Eminent physicist Neil DeGrasse Tyson’s tweet pointing out that there are no eclipse denialists the way there are dedicated climate change denialists went viral:
Odd. No one is in denial of America’s Aug 21 total solar eclipse. Like Climate Change, methods & tools of science predict it.
— Neil deGrasse Tyson (@neiltyson) August 10, 2017
It is worth exploring this point today, when an eclipse will cast a shadow across a large swathe of America. Let’s review why we are confident in making this prediction:
Shannon Schmoll, Director, Abrams Planetarium, Department of Physics and Astronomy, Michigan State University, writes at The Conversation:
Solar eclipses happen when our view of the sun is blocked by the moon. When the moon lines up between the sun and Earth, the moon will cast a shadow onto Earth. This is what we on the ground observe as a solar eclipse.
We know when they’ll happen because over centuries astronomers have measured very precisely the motions of the Earth, moon and sun, including their orbital shapes, how the orbits precess and other parameters. With those data about the moon – and similar information about the Earth’s orbit around the sun – we can make mathematical models of their movements in relation to each other. Using those equations, we can calculate tables of data that can predict what we will see on Earth, depending on location, during an eclipse as well as when they will happen and how long they last. (The next major solar eclipses over the U.S. will be in 2023 and 2024.)
Note that Professor Schmoll says that predicting eclipses involves making mathematical models.
The same thing is true of climate change.
But Exxon-Mobil and the Koch brothers and other oil, gas and coal interests worth billions of dollars are paying people to muddy the waters. Maybe the earth isn’t warming. It is. Maybe it is because of sunspots or tree-pollution rather than from people setting coal on fire. It isn’t.
In fact, we are all climate criminals and saboteurs. The US is putting 5.4 billion metric tons of CO2 into the atmosphere every year. Year in, year out. We should be rapidly reducing our carbon footprint. We aren’t. You’re endangering your grandchildren. If you own a house and can afford to put up solar panels but haven’t, I urge you to do it. If you can bike or use public transportation, or can afford an electric car, do those things. I have solar panels and my average electricity bill this summer has been $14 a month. I bike around town in the good weather, which is good for my health, saves money on gas, and produces no CO2. We can all do things to reduce our carbon footprint. Even just eating less beef would make a huge difference.
Global heating is caused by spewing poisonous carbon dioxide and methane gases into the earth’s atmosphere. The main source of CO2 and methane emissions since 1750 has been human industrial and agricultural activity. The invention of the steam engine and the decision to fuel it by burning coal, and then later on the invention of the internal combustion engine and the decision to fuel it with petroleum, were fateful for the amount of carbon in the atmosphere. The atmosphere had roughly 260 to 270 parts per million of CO2 for thousands of years before 1750. That number is now 405 ppm of CO2, which has never before been the case during the short time, 150,000 years or so, that Homo Sapiens Sapiens (i.e. you and I) have existed on earth. Never in history have the parts per million of CO2 nearly doubled in only two and a half centuries. In geological time, volcano eruptions were the main reason for rising carbon dioxide, but it took millions of years of such volcanic activity to put that much CO2 up there.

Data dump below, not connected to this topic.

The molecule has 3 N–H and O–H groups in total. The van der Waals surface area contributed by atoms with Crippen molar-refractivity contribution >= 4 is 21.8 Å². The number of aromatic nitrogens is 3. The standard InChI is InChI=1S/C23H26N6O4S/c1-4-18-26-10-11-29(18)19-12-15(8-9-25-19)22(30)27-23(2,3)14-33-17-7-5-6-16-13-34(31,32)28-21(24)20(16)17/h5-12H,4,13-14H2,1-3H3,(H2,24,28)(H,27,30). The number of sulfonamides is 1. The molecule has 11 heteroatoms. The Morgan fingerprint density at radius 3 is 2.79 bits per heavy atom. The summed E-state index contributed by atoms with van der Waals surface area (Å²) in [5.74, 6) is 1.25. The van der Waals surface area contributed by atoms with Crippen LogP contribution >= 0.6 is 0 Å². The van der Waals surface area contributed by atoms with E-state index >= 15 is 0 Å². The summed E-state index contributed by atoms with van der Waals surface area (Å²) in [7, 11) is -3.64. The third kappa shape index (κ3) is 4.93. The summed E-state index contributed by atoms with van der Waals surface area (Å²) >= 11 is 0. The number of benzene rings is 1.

Carbon dioxide and methane are greenhouse gases. The sun rays that strike the earth from the sun heat it up. Usually much of that heat radiates away back into space. Greenhouse gases keep more of the heat on earth and do not allow as much to radiate away. You want some greenhouse effect, or you would get a very cold world like Mars, which has such a thin atmosphere that it can’t retain much of the sun’s heat at all. But if you get too much of a greenhouse effect, you get a hellhole like Venus, where lead melts and runs in streams on the surface. The earth isn’t in any danger of becoming Venus. It is in danger of losing all its surface ice, losing 1/3 of the land mass to sea level rise, and experiencing Frankenstein severe weather– stronger hurricanes, long-term droughts, storm surges, etc.
We know that more CO2 and methane in the atmosphere will cause the average surface temperature of the earth to rise through exactly the same mathematical modeling that lets us predict eclipses.
That the world is on average heating up isn’t in doubt. Most of the records for hottest year since data began being systematically collected in 1880 have been set in the past 15 years. Older people like me have seen the heating with our own eyes.
The only question is whether we go up on average 4 degrees F. or 15 degrees F. Hint: 4 degrees F. will be more pleasant.
There isn’t any doubt about all this, any more than there is doubt that the moon will block out the sun for millions of Americans on Monday.